There’s this scene in Angels in America where Roy Cohn is lying dead in a hospital bed.

Roy Cohn is the villain of Angels, insofar as the play can be said to have a villain. He’s a top dog for the Reagan administration, and an ex-McCarthyite who speaks with pride of having made sure that Julius and Ethel Rosenberg went to the electric chair; he represents everything in the play that is selfish, mean, and low, that deals in lies and hypocrisy, that is ugly and cruel and revels in its own ugliness and cruelty.

The real Roy Cohn was himself quite a character. Like the Roy Cohn of the play, he actively and gleefully contributed to the witch-hunt that was McCarthyism; like the Roy Cohn of the play, he was a horrifically immoral lawyer, whose exploits include entering the hospital room of a dying and comatose millionaire, putting a pen in his hand, and lifting it to sign a will that made Cohn one of the beneficiaries; like the Roy Cohn of the play, he was disbarred shortly before he died on charges of incredible corruption and bribery; and like the Roy Cohn of the play, he was a closeted homosexual, who died of AIDS in 1986. He has a square on the AIDS-memorial quilt, anonymously added, that reads, “Roy Cohn: Bully, Coward, Victim.”

The characters in Angels in America have no reason to love Roy Cohn, and every reason to hate him. Several of them are gay men, who have suffered enormously under the institutionalized homophobia of the Reagan administration; one of them is Roy’s hospice nurse, a black man who Roy has bullied, threatened, and called a variety of racial slurs even as the nurse cares for him; yet another is the ghost of Ethel Rosenberg, for whose death Roy bears responsibility.

And yet after Roy dies, three of these characters – a left-wing Jewish gay man named Louis; Roy’s nurse, Belize; and Ethel Rosenberg’s ghost – gather in his hospital room. They are there so that Louis and Ethel can say Kaddish over Roy’s body.

We’re barely a week into 2015, and there’s already been a tragedy that I’ve found out about via a friend’s Facebook post:

I am completely in shock and have trouble reaching people. Please if you see this confirm you are okay… All I can hear on the phone is people screaming and crying. Difficulty reaching others.

Yesterday morning in Paris, three men with Kalashnikovs attacked the French satirical magazine Charlie Hebdo, killing twelve people. The friend who wrote the above Facebook post has friends who work at Charlie Hebdo. Shortly afterwards, she found out that one of those friends had indeed been killed.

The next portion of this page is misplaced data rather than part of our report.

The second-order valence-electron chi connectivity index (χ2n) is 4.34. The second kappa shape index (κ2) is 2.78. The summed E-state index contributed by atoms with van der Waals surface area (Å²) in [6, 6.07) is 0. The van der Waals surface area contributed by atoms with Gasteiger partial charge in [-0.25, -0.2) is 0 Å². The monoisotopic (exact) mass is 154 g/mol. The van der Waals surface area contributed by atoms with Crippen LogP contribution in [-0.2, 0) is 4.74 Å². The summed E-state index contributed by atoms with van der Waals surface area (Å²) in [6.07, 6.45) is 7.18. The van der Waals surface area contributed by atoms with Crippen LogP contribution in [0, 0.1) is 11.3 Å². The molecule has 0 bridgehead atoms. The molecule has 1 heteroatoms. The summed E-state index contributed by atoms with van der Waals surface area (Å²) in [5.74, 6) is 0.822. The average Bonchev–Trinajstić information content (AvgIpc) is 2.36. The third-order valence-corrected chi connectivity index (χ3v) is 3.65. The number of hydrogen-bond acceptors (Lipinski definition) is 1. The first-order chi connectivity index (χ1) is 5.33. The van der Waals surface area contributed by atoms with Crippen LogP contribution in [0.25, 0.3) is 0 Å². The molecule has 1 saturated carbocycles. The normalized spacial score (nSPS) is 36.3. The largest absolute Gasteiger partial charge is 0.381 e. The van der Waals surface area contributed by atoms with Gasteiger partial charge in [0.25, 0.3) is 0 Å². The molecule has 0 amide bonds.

I can’t pretend to share the whole of her grief; I didn’t know her friends personally, and the shock and pain I feel are, while powerful, secondhand. I do think it mattered, though, that I didn’t find out about the attack at Charlie Hebdo from a news site or from Twitter. The first thing I saw about it was someone desperately trying to find out if her friends were alive or dead.

As is probably evident at this point, I tend to run with a lot of crowds that are very left-wing. Many of their views I agree with; some I don’t. We are, however, in total agreement over the incredible danger that the increasing xenophobia and Islamophobia in western Europe poses. In France, mosques have been attacked; as a Jew, I understand that a society that hates and fears a religious minority is a society that is inherently dangerous. (Synagogues are also being attacked in France at a rapidly increasing rate. I do not think these and the attacks on mosques are unrelated issues. Any bigot capable of violence against one “dangerous” minority is certainly capable of violence against another – which is not to say that Islamophobic violence is only horrific because it poses a danger to Jews like me, only to say that I instinctively recognize my community’s fear in the fear that Muslims feel, and stand in solidarity with them.)

So I shouldn’t have been surprised at some of the conversations I saw about Charlie Hebdo yesterday from these activist communities I belong to. Many of them made very important points: that while Charlie Hebdo was a satirical magazine, it certainly tended to “punch down”, using the weapon of humor against those below it on the social scale. For example: it often mocked Islam. Its propensity for drawing Muhammad in unflattering poses is well-known, but Charlie Hebdo also mocked actual Muslims, women who wear the veil, imams. It drew a cartoon of a black French politician as a monkey. It drew cartoons of Jews that resembled Nazi propaganda: hook-nosed, curly-haired, sharp-toothed. It also mocked the Pope and the Front National, a far-right French political party prone to xenophobia, which is closer to “punching up”, but this does not change the previous point: Charlie Hebdo played into social prejudices that were dangerous, that hurt people. They drew cartoons that I am not only offended by but that I am scared by. They drew cartoons that speak in the language of racism, of Islamophobia, of xenophobia, of anti-Semitism.